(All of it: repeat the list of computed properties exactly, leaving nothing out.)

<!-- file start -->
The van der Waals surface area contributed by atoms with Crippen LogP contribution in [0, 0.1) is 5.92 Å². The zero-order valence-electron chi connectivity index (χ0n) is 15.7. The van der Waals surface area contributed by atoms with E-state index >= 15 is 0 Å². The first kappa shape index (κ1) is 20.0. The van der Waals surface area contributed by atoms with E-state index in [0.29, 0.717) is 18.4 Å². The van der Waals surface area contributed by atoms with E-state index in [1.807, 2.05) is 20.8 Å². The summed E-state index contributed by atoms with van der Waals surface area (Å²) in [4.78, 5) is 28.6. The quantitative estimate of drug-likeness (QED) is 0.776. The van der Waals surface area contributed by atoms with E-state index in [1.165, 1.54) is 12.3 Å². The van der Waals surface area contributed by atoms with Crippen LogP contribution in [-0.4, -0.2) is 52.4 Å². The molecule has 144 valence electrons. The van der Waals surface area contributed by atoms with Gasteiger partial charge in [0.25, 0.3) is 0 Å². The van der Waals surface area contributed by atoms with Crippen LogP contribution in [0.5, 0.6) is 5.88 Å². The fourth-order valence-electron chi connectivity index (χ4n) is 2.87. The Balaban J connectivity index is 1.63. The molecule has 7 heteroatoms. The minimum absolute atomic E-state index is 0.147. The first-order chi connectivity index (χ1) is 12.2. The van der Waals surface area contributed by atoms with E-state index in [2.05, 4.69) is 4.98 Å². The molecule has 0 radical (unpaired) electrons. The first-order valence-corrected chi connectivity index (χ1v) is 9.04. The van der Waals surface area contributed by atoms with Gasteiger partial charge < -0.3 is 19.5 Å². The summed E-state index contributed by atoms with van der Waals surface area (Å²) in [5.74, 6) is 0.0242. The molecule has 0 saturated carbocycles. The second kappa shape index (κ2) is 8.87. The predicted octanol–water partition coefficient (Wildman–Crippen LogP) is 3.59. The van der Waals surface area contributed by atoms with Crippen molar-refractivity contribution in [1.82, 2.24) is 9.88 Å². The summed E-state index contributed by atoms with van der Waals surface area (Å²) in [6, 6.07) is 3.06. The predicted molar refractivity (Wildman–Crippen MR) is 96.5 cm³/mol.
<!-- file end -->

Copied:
The van der Waals surface area contributed by atoms with Crippen LogP contribution in [0, 0.1) is 5.92 Å². The zero-order valence-electron chi connectivity index (χ0n) is 15.7. The van der Waals surface area contributed by atoms with E-state index >= 15 is 0 Å². The first kappa shape index (κ1) is 20.0. The van der Waals surface area contributed by atoms with E-state index in [0.29, 0.717) is 18.4 Å². The van der Waals surface area contributed by atoms with E-state index in [1.807, 2.05) is 20.8 Å². The summed E-state index contributed by atoms with van der Waals surface area (Å²) in [4.78, 5) is 28.6. The quantitative estimate of drug-likeness (QED) is 0.776. The van der Waals surface area contributed by atoms with E-state index in [1.165, 1.54) is 12.3 Å². The van der Waals surface area contributed by atoms with Crippen LogP contribution in [-0.4, -0.2) is 52.4 Å². The molecule has 144 valence electrons. The van der Waals surface area contributed by atoms with Gasteiger partial charge in [0.25, 0.3) is 0 Å². The van der Waals surface area contributed by atoms with Crippen LogP contribution in [0.5, 0.6) is 5.88 Å². The fourth-order valence-electron chi connectivity index (χ4n) is 2.87. The Balaban J connectivity index is 1.63. The molecule has 7 heteroatoms. The minimum absolute atomic E-state index is 0.147. The first-order chi connectivity index (χ1) is 12.2. The van der Waals surface area contributed by atoms with E-state index in [2.05, 4.69) is 4.98 Å². The molecule has 0 radical (unpaired) electrons. The first-order valence-corrected chi connectivity index (χ1v) is 9.04. The van der Waals surface area contributed by atoms with Gasteiger partial charge < -0.3 is 19.5 Å². The summed E-state index contributed by atoms with van der Waals surface area (Å²) in [5.74, 6) is 0.0242. The molecule has 0 saturated carbocycles. The second kappa shape index (κ2) is 8.87. The predicted octanol–water partition coefficient (Wildman–Crippen LogP) is 3.59. The van der Waals surface area contributed by atoms with Crippen molar-refractivity contribution in [1.82, 2.24) is 9.88 Å². The summed E-state index contributed by atoms with van der Waals surface area (Å²) in [6, 6.07) is 3.06. The predicted molar refractivity (Wildman–Crippen MR) is 96.5 cm³/mol.